Tec21, Tec de Monterrey’s new educational model, was in its third semester when it became necessary to suspend in-person classes due to the COVID-19 emergency.
In 2 weeks, all Tec courses were migrated online, and 10,000 teachers were trained to teach their classes digitally.
These were some of the steps that the Tec took to adapt Tec21 for the global challenge that the world is experiencing, said Juan Pablo Murra, Rector for Undergraduate and Graduate Studies at the Tec.
“Technological platforms have allowed students and teachers to be connected and continue the process of learning and teaching without major difficulties,” shared the rector during his talk at the 7th International Conference on Educational Innovation (CIIE).
In addition to the adaptations made during the pandemic, Murra also listed conclusions made as a result of the implementation of the Tec21 Model, as well as some challenges that have been detected.
Changes in teaching during the pandemic
For a semester and a half, Tec has guaranteed academic continuity through a flexible hybrid educational experience called HyFlex+Tec.
This model can be entirely online or, from now on, can include a combination of distance and in-person activities. As a result, it is possible to adapt it to changing scenarios, according to the epidemiological alert level in each city with a Tec campus.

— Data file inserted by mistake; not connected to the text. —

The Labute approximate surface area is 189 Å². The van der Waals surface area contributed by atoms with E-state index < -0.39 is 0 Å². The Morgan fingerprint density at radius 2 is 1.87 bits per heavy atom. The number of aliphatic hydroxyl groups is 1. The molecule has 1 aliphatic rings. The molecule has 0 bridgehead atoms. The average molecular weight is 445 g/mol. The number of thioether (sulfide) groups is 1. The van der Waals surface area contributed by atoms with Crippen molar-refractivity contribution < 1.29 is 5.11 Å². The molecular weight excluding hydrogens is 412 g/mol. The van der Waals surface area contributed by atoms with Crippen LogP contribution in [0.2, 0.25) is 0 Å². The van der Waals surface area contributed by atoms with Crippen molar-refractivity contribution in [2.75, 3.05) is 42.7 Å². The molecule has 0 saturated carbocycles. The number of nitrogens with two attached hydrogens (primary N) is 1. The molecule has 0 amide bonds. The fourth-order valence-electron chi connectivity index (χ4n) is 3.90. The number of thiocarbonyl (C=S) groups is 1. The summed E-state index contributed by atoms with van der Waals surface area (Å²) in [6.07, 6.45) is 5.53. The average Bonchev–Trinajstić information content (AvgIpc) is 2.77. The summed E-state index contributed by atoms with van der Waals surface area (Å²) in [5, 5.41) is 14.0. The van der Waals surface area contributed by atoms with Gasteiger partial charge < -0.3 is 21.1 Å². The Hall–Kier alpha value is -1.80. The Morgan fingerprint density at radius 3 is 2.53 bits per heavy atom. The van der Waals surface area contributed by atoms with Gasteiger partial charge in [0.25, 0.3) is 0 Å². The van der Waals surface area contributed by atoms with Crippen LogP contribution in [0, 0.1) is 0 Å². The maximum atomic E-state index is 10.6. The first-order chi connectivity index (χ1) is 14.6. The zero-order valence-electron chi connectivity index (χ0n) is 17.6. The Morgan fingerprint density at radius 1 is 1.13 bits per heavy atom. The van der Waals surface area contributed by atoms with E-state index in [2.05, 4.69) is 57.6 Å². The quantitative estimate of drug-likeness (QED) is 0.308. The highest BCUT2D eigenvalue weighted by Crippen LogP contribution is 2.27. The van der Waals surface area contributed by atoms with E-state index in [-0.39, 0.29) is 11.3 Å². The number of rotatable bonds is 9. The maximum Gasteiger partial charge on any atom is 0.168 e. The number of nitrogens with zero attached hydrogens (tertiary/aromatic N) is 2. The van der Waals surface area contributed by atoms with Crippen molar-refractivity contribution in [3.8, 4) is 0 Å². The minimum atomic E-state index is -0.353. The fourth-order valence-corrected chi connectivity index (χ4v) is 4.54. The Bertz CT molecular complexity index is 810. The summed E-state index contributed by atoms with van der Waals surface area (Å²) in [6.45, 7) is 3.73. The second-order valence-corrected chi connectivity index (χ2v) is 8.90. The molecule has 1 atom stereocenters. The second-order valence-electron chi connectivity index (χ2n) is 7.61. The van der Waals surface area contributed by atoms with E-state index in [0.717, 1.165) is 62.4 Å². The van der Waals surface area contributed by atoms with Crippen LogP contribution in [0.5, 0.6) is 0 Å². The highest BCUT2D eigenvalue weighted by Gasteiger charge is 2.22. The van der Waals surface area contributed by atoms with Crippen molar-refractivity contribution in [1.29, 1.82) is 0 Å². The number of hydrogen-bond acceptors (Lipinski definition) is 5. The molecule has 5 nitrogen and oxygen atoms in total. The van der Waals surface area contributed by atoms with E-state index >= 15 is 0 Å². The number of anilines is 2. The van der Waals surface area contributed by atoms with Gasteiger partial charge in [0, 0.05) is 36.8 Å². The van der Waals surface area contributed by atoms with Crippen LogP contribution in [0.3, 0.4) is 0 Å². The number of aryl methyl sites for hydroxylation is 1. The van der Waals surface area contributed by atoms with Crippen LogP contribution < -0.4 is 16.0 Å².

“Up to now, HyFlex+ has enabled us to provide more than 1.3 million classes, Student Leadership and Education experiences, and community service activities,” noted Murra.
The rector for undergraduate and graduate studies explained how the Tec has prepared for an eventual return to classrooms via a Conscientious Return process.
Among the actions taken, he highlighted the reconfiguration of campus services and facilities, with more than 630 classrooms being equipped to offer the hybrid model.
“Some of the faculty are helping us to test the technology in the hybrid classrooms, and they are already teaching from campuses even though the students are still online,” he added.
The Tec rector also explained that the pandemic has allowed the Tec and other educational institutions around the world to rethink how they teach by involving students and adopting new technology, although there are still challenges to be resolved.
“Universities need to address issues of access and coverage to improve the wellbeing of our communities through the use of technology and innovation,” said Murra.
Topics such as Lifelong Learning, micro-credentialing, and collaboration between universities and businesses are topics that need to be worked on even more, he said.
The Tec21 Model: how it came about and what makes it special
Juan Pablo Murra dedicated part of his talk at CIIE to explaining the Tec’s experience of shaping and implementing the Tec21 Model.
He pointed out that ever since Tec de Monterrey made the decision, efforts have been made to change the educational process.
“Since then, we have focused on our students having the skills to be leaders and being able to face 21st century challenges, some of which we have not even imagined yet,” he stressed.